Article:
4 Common Mistakes New Business Owners Make

4 Common Mistakes New Business Owners Make
Learn common mistakes by new small business owners and how to dodge them. Understand your industry, trust your team and ensure your business flourishes.
by Square Jul 19, 2016 — 2 min read
4 Common Mistakes New Business Owners Make

When you’re starting a small business, it’s inevitable that you’ll make a mistake now and again. In fact, 60% of small businesses cease operating within three years. But knowing is half the battle. Here are some of the most common mistakes new small business owners make and steps you can take to avoid them.

You don’t fully understand the industry

In an age where every other person on Instagram sees herself as the next Annie Leibovitz, taking some creative photographs doesn’t mean you’re ready to go pro. The same can be said of any new entrepreneur starting a small business in a new industry before gaining an understanding of the landscape and respect for the work involved. Before you jump into a new industry head first, make sure to speak with experts and trusted advisers. Connecting with other, noncompetitive business owners in your local area can also provide you with valuable industry insights.

You don’t trust your employees

If you fear that your employees won’t do their jobs right, you may be more likely to micromanage them. Staff who feel as though they’re being micromanaged can often feel alienated, and they’re likely to quit and leave you running your business alone. Avoid micromanagement by being deliberate and thoughtful about how you hire your team members, consider your interview process and questions and give new employees autonomy to learn and grow in their roles. Giving qualified, trusted employees more responsibility will show them you’re confident in their skills, and that could inspire them to become better at their jobs.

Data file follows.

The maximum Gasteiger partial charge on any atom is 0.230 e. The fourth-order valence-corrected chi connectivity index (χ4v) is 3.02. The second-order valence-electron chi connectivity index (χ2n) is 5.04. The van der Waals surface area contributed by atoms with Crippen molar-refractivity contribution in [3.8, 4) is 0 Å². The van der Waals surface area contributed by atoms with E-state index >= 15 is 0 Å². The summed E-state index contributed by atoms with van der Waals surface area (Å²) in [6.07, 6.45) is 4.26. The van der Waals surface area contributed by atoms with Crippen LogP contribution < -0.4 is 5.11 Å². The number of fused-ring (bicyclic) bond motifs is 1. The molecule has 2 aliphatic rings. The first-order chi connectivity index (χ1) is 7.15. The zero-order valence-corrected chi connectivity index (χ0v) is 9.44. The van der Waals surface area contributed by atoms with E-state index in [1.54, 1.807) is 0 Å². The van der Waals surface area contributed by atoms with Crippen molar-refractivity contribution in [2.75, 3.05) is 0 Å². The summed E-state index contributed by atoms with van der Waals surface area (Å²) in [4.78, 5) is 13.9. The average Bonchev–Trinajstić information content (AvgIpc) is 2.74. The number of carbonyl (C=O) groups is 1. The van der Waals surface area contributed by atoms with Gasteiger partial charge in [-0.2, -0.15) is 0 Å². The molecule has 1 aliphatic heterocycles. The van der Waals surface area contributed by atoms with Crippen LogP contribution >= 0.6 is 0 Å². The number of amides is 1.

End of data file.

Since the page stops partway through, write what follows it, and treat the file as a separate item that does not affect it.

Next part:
People aren’t buying what you’re selling

This is possibly the most obvious mistake you can make. If customers aren’t interested in your product or service, a lack of market need may be the problem. You may have identified a need or desire of your own and shaped a business around it, but that doesn’t mean that other people share your need. Alternatively, it may be an issue with pricing or market saturation. Look at the sales data to get a top-down assessment of your business performance, and don’t be afraid to take a step back from your commitment to an idea and let it go if it’s looking like your chances for success are slim.

You expanded too quickly

Growth can be exciting. An uptick in sales and a busy queue running out the door can be great indicators that you’re starting to gain attention and traction. But growing too quickly isn’t always smart, particularly if you need to raise funds or hire new employees fast. Resist the urge to spend and invest without considering your options and ensuring that your short-term success isn’t a result of an abnormal burst of activity. Be patient, even if you feel as though competitors are zooming past you. In six to twelve months, they could be out of business whereas you’ll be in a more confident, stable position because you made decisions that helped build a foundation for structured growth.


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